Bosch is preparing to launch its Cross-Domain Computing Solutions division to combines its software, electrics and electronics development from the areas of driver assistance and automated driving, car multimedia as well as powertrain and body electronics.
Vehicle computers is a currently a €20bn market growing at 15 percent per year. Car makers are replacing the numerous electronic control units (ECUs) scattered throughout the car with more centralised domain computers and, eventually, a central computer. This will result in electronics accounting for up to 30 percent of the vehicle’s value in the future, up from 10 percent today.
The centralisation of computer functions is also part of the Bosch strategy. The company has so far provided specialised ECUs and driver assistance systems as well as the associated sensors and actuators and intends to soon also produce central computers for cockpit functions and body electronics. For this, Bosch is using a scalable modular approach that can be tailored to all requirements from small cars to premium vehicles.
owever the company is careful not to go too far out on a limb by committing itself to certain strategic partners and thereby possibly giving away market potential.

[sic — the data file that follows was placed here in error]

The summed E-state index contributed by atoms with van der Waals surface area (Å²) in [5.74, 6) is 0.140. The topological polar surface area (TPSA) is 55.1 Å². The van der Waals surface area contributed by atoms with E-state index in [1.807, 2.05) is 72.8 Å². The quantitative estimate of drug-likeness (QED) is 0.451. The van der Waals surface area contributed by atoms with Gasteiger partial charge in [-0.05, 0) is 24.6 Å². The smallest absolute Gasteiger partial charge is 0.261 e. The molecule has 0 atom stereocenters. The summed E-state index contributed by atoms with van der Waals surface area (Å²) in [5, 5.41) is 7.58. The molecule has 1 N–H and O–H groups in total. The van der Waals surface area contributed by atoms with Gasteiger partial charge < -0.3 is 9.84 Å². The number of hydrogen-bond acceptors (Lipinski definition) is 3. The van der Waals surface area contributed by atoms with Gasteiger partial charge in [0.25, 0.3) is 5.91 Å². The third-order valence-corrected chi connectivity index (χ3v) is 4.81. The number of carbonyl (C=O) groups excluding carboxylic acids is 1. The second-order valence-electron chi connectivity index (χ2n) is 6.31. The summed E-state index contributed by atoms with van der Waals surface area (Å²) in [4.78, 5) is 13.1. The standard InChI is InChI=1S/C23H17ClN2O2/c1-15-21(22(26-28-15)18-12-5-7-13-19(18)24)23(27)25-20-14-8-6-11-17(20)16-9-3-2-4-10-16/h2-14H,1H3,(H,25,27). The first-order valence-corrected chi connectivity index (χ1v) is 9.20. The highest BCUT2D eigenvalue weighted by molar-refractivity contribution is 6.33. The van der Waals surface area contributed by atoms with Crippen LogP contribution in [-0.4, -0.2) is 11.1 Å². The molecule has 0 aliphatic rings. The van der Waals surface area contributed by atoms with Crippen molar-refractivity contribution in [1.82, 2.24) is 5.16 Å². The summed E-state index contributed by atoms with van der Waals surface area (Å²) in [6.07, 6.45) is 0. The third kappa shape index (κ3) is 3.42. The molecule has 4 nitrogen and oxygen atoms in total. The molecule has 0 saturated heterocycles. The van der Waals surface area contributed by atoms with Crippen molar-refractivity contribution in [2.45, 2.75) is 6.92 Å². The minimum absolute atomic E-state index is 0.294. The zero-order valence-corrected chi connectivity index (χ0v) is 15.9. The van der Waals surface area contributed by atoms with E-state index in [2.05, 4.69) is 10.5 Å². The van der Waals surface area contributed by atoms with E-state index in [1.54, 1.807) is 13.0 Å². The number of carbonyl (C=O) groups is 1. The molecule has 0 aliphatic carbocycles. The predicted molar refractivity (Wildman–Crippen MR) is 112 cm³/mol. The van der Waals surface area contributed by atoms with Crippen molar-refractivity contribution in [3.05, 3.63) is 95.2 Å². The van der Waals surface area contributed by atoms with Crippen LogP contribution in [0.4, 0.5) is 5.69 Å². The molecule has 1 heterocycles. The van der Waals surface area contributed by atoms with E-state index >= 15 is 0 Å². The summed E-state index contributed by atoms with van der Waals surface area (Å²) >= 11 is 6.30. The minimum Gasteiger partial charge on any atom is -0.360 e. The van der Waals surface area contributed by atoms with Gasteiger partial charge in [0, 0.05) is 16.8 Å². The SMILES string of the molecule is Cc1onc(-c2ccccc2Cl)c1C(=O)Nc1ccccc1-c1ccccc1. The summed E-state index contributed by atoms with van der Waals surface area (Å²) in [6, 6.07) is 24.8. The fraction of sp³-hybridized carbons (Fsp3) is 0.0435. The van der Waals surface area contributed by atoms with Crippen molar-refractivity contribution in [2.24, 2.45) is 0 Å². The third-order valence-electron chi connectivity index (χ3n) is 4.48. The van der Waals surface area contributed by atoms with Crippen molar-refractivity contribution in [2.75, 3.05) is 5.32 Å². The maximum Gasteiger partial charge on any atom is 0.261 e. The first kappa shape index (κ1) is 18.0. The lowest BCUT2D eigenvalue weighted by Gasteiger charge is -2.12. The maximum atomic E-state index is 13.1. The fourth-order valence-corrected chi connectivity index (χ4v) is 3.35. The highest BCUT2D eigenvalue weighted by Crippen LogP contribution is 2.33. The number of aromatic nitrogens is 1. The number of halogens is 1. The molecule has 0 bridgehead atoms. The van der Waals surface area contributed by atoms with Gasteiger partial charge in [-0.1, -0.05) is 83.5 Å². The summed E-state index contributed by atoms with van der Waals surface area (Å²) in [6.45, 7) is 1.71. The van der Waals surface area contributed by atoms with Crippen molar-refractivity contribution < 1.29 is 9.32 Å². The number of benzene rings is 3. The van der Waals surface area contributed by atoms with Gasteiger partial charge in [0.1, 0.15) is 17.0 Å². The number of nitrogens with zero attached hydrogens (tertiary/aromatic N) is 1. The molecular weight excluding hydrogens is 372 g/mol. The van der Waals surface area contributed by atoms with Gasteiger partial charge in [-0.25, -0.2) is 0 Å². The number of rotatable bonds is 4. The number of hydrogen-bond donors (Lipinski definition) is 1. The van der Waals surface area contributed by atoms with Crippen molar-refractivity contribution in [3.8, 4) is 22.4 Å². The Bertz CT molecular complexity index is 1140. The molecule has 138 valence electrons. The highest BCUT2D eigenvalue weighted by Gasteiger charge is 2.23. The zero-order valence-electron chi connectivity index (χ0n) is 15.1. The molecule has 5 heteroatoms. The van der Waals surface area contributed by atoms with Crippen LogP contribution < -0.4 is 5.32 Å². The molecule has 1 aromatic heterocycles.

“We work with all relevant semiconductor manufacturers,” a company spokeswoman confirmed. In any case, the choice of chip suppliers in this computer league is quite clear; at best, there are only a handful of suppliers such as NXP, Nvidia, Renesas or Texas Instruments. Unlike competitors, Bosch avoids the impression to be too closely aligned to one partner. “It always depends on the customer”, the spokeswoman said.
Next: modular vehicle computer technology
Bosch’s modular logic is intended to enable a particularly high degree of flexibility in the development of vehicle computers for different vehicle models. For example, if a basic architecture of hardware and software is predefined, it can be adapted according to the customer’s project along a predefined system. For premium vehicles, additional software modules or special chips are then added to the circuit boards to enable more functions.
In the next generation of vehicles, Bosch’s central cockpit computer will initially take over the tasks of up to ten control units. As a result, automakers will be able to significantly reduce the number of ECUs, which in some cases number more than 100. “Vehicle computers are the key to reducing the complexity of electronic systems and making them as safe as possible,” said Harald Kröger, member of the board of management of Robert Bosch. If more central high-performance computers are installed in the future, this will also save cable length – and thus costs, weight and installation space.
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